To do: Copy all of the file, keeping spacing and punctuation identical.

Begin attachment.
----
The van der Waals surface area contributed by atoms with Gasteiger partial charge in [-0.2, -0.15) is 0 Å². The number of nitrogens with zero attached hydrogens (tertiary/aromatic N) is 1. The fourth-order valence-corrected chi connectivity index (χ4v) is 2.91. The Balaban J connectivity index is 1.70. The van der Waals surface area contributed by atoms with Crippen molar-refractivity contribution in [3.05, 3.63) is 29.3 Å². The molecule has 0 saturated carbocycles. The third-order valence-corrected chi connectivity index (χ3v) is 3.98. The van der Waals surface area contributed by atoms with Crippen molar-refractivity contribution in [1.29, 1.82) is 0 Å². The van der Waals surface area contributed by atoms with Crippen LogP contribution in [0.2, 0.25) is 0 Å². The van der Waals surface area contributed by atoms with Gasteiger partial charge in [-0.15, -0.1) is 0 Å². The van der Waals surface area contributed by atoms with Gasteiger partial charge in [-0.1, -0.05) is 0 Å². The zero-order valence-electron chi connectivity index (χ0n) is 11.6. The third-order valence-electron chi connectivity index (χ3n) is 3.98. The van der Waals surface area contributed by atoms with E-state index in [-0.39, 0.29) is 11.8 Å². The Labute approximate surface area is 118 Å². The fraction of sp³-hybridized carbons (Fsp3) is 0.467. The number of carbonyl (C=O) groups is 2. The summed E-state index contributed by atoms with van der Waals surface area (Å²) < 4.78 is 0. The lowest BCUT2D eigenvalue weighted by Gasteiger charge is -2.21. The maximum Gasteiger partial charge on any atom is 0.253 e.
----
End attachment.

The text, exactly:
The van der Waals surface area contributed by atoms with Gasteiger partial charge in [-0.2, -0.15) is 0 Å². The number of nitrogens with zero attached hydrogens (tertiary/aromatic N) is 1. The fourth-order valence-corrected chi connectivity index (χ4v) is 2.91. The Balaban J connectivity index is 1.70. The van der Waals surface area contributed by atoms with Crippen molar-refractivity contribution in [3.05, 3.63) is 29.3 Å². The molecule has 0 saturated carbocycles. The third-order valence-corrected chi connectivity index (χ3v) is 3.98. The van der Waals surface area contributed by atoms with Crippen molar-refractivity contribution in [1.29, 1.82) is 0 Å². The van der Waals surface area contributed by atoms with Crippen LogP contribution in [0.2, 0.25) is 0 Å². The van der Waals surface area contributed by atoms with Gasteiger partial charge in [-0.15, -0.1) is 0 Å². The van der Waals surface area contributed by atoms with Gasteiger partial charge in [-0.1, -0.05) is 0 Å². The zero-order valence-electron chi connectivity index (χ0n) is 11.6. The third-order valence-electron chi connectivity index (χ3n) is 3.98. The van der Waals surface area contributed by atoms with E-state index in [-0.39, 0.29) is 11.8 Å². The Labute approximate surface area is 118 Å². The fraction of sp³-hybridized carbons (Fsp3) is 0.467. The number of carbonyl (C=O) groups is 2. The summed E-state index contributed by atoms with van der Waals surface area (Å²) < 4.78 is 0. The lowest BCUT2D eigenvalue weighted by Gasteiger charge is -2.21. The maximum Gasteiger partial charge on any atom is 0.253 e.